A Psalm for the Those Who Aspire to Lead

Psalm 101

1I will sing of your love and justice. I will praise you, LORD, with songs.

2I will be careful to live a blameless life—when will you come to my aid? I will lead a life of integrity in my own home.

3I will refuse to look at anything vile and vulgar. I hate all crooked dealings; I will have nothing to do with them.

4I will reject perverse ideas and stay away from every evil.

5I will not tolerate people who slander their neighbors. I will not endure conceit and pride.

6I will keep a protective eye on the godly, so they may dwell with me in safety. Only those who are above reproach will be allowed to serve me.

7I will not allow deceivers to serve me, and liars will not be allowed to enter my presence.

8My daily task will be to ferret out criminals and free the city of the LORD from their grip.

(Psalm 101: 1-8, NLT)


The Daily DAVEotional

Billy Graham lived to be 100 years old and he was never a part of any kind of moral scandal. His son, Franklin Graham, explained here that Billy Graham lived by a principle that has come to be known by many as “The Billy Graham Rule” which, simply put, was a principle of never being alone with a woman other than his wife.

So Billy would never take a car ride alone with another woman or meet another woman for lunch, even if it was business or ministry related. He always met in a public place and required one of his assistants to be there with him.

If these “rules” sound extreme, it’s because they are. But they are effective as well. Billy knew that if he had a failure, and Lord knows that there are many godly men who have, it wouldn’t just be a stain on his own reputation, but it would affect the image of Jesus himself.

This Psalm reflects the spirit of a leader who is deeply committed to living a life of integrity and lifting up the name of the Lord.

The psalmist begins with an attitude of praise and thanksgiving before making a number of character-based commitments. Among them are:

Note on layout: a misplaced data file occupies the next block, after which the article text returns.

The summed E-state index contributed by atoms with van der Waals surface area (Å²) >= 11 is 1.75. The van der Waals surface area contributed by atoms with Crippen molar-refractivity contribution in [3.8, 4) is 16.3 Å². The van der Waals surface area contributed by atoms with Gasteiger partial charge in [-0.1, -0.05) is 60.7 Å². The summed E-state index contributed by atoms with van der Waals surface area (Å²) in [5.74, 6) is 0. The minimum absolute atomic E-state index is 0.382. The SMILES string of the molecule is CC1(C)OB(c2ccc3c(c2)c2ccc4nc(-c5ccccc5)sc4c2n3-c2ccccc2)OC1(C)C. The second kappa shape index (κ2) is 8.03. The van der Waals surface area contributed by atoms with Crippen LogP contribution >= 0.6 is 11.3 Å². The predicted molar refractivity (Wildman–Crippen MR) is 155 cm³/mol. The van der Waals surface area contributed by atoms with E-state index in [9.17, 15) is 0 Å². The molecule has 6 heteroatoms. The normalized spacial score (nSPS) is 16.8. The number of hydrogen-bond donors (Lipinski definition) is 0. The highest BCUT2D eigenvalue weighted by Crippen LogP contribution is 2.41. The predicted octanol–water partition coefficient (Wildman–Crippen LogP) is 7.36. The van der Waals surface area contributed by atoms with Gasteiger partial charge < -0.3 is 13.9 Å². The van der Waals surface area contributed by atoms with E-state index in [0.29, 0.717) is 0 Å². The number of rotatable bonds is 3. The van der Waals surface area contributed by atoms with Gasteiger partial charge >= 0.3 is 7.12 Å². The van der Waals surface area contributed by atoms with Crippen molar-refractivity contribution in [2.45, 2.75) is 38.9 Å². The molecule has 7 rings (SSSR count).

• a commitment to living a blameless life
    • a commitment to integrity
    • a refusal to look at anything vile and vulgar
    • a hatred for and rejection of all crooked dealings
    • a rejection of perverse ideas – avoiding evil at all costs
    • an intolerance for people who slander others
    • keeping a protective eye on the godly
    • only allowing those who are above reproach the opportunity to serve them
    • not allowing deceivers to be personal servants
    • avoiding those who are liars altogether
    • pursuing the daily task of ferreting out criminals
    • performing the daily task of seeking to free the city of the Lord (Jerusalem) from the grip of criminals

We live in a culture where temptations abound. The opportunity to slip up morally is more prevalent now than ever.

In addition, due to technological advances, scrutiny from those who might seek to capitalize on our mis-steps is also higher than ever.

In other words, there are more temptations than ever and more watchful eyes than ever. Therefore, the chances that our secret sins will eventually come to light are also greater than ever.

Leaders who want to live with integrity would do well to have a plan and to be intentional about placing safeguards within their lives to protect them from making the kinds of catastrophic mistakes that have drastic and long-term effects.

This Psalm is a great example of intentionality to a life of integrity, purpose and honor.

Reflection

What are some examples of Christians you know or know of who have experienced a moral failure?

What personal steps have you taken to live with integrity and honor? What kinds of principles or guidelines have you put in place in order to reduce the risk of a moral failure?

What are some situations or circumstances where you would be most likely to compromise?